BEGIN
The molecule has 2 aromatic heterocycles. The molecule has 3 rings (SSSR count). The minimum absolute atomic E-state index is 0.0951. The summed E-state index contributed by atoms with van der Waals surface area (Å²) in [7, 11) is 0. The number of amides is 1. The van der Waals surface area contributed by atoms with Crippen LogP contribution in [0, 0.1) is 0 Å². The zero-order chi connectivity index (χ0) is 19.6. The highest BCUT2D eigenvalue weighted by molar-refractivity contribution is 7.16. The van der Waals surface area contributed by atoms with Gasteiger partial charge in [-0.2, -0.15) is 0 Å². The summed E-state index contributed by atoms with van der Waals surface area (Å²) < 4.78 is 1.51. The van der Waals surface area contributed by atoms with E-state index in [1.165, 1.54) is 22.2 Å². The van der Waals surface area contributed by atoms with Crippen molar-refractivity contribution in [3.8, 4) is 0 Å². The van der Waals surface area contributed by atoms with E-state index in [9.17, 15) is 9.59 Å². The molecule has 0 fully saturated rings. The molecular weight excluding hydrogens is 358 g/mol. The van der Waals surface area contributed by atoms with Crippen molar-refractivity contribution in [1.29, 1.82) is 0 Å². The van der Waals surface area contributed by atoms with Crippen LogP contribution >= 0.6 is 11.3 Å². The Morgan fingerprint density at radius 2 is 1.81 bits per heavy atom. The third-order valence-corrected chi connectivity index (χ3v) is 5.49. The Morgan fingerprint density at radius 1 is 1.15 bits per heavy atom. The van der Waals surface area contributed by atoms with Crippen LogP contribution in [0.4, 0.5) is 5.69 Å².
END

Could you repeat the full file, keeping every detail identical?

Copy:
The molecule has 2 aromatic heterocycles. The molecule has 3 rings (SSSR count). The minimum absolute atomic E-state index is 0.0951. The summed E-state index contributed by atoms with van der Waals surface area (Å²) in [7, 11) is 0. The number of amides is 1. The van der Waals surface area contributed by atoms with Crippen LogP contribution in [0, 0.1) is 0 Å². The zero-order chi connectivity index (χ0) is 19.6. The highest BCUT2D eigenvalue weighted by molar-refractivity contribution is 7.16. The van der Waals surface area contributed by atoms with Gasteiger partial charge in [-0.2, -0.15) is 0 Å². The summed E-state index contributed by atoms with van der Waals surface area (Å²) < 4.78 is 1.51. The van der Waals surface area contributed by atoms with E-state index in [1.165, 1.54) is 22.2 Å². The van der Waals surface area contributed by atoms with Crippen molar-refractivity contribution in [3.8, 4) is 0 Å². The van der Waals surface area contributed by atoms with E-state index in [9.17, 15) is 9.59 Å². The molecule has 0 fully saturated rings. The molecular weight excluding hydrogens is 358 g/mol. The van der Waals surface area contributed by atoms with Crippen molar-refractivity contribution in [1.29, 1.82) is 0 Å². The van der Waals surface area contributed by atoms with Crippen LogP contribution >= 0.6 is 11.3 Å². The Morgan fingerprint density at radius 2 is 1.81 bits per heavy atom. The third-order valence-corrected chi connectivity index (χ3v) is 5.49. The Morgan fingerprint density at radius 1 is 1.15 bits per heavy atom. The van der Waals surface area contributed by atoms with Crippen LogP contribution in [0.4, 0.5) is 5.69 Å².